By Jack Simon
Observer Staff Writer 

SM City Council Opposes Malibu's Plan to Split SMMUSD

Panel sent letter to LACOE ahead of Saturday's hearing

 

September 18, 2021

Mary Leipziger

A masked parent and child walking home from a Malibu Elementary School

The Santa Monica City Council has gone on the record with its opposition to City of Malibu's petition to split the Santa Monica-Malibu Unified School District into two separate districts.

This morning, the Council sent a letter to the Los Angeles County Office of Education (LACOE) and its Committee on School District Organization, calling for its members to deny Malibu's petition "given that terms are not equitable for all students." 

The Council's letter follows an LACOE report – released last week – which concluded that eight out of the nine criteria for separation set by the Committee have not been substantially met. City officials said "the analysis clearly illustrates that the proposed reorganization would have a substantial negative effect on the fiscal health of the remaining Santa Monica USD."

This Saturday, September 18, the Committee on School District Organization will hold a meeting to discuss the LACOE report and decide whether to accept or reject Malibu's contentious petition.

The hearing will start at 9 a.m. The agenda and participation details for the virtual meeting are available at https://www.lacoe.edu/Business-Services/News-Announcements/ID/867/Public-Hearings. 

Last week, LACOE recommended that Malibu's petition move forward to the next phase of the process, even though it "does not sufficiently meet" some of financial conditions required for evaluation and approval, according to its committee report.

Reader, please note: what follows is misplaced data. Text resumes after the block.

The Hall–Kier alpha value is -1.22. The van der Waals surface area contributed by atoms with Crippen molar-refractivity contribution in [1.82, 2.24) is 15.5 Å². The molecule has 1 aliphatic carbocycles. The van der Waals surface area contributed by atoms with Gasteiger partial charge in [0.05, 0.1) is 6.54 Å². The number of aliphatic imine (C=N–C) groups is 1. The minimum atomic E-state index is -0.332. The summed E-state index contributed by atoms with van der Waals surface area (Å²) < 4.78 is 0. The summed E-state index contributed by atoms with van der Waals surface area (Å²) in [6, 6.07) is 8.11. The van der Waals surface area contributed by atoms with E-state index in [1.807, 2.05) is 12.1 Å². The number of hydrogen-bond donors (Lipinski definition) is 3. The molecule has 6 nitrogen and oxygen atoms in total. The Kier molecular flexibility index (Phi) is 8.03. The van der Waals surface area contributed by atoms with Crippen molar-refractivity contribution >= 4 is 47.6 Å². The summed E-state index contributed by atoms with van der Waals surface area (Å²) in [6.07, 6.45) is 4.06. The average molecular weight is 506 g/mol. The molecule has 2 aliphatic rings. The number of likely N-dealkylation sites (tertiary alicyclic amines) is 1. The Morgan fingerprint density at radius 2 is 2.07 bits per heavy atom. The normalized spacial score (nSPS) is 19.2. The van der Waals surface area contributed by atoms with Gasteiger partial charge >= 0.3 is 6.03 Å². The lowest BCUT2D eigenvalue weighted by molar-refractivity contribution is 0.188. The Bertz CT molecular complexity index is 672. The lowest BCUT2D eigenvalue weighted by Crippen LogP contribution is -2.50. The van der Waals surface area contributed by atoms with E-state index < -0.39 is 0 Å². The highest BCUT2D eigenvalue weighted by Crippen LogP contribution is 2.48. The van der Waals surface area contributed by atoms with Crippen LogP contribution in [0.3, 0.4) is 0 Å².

The report also expresses concern over Malibu's projected low enrollment, diversity and disruption to educational programs, county officials said.

In its letter to LACOE, the Santa Monica Council reaffirmed its support for separation "if terms are favorable to the education advancement of all students."

The letter states: "Such a denial only terminates the Malibu Petition. It does NOT preclude the communities working together to create an independent Malibu School District in a way that is fair and just to students in Santa Monica schools and that provides a robust and equal educational opportunity for both Malibu and Santa Monica students."

At its Tuesday night meeting, the Council is expected to approve a formal motion to deny the Malibu's October 12, 2020 petition to split the into two separate districts "based on the substantial negative effect of the proposed reorganization on the fiscal health of the remaining Santa Monica Unified School District."

If LACOE approves Malibu's divorce proposal, it would enter the committee review process, including a staff feasibility study and environmental analysis, and afterward submitted to the state. If the state approves the petition, it will go back to voters for a final vote.

 

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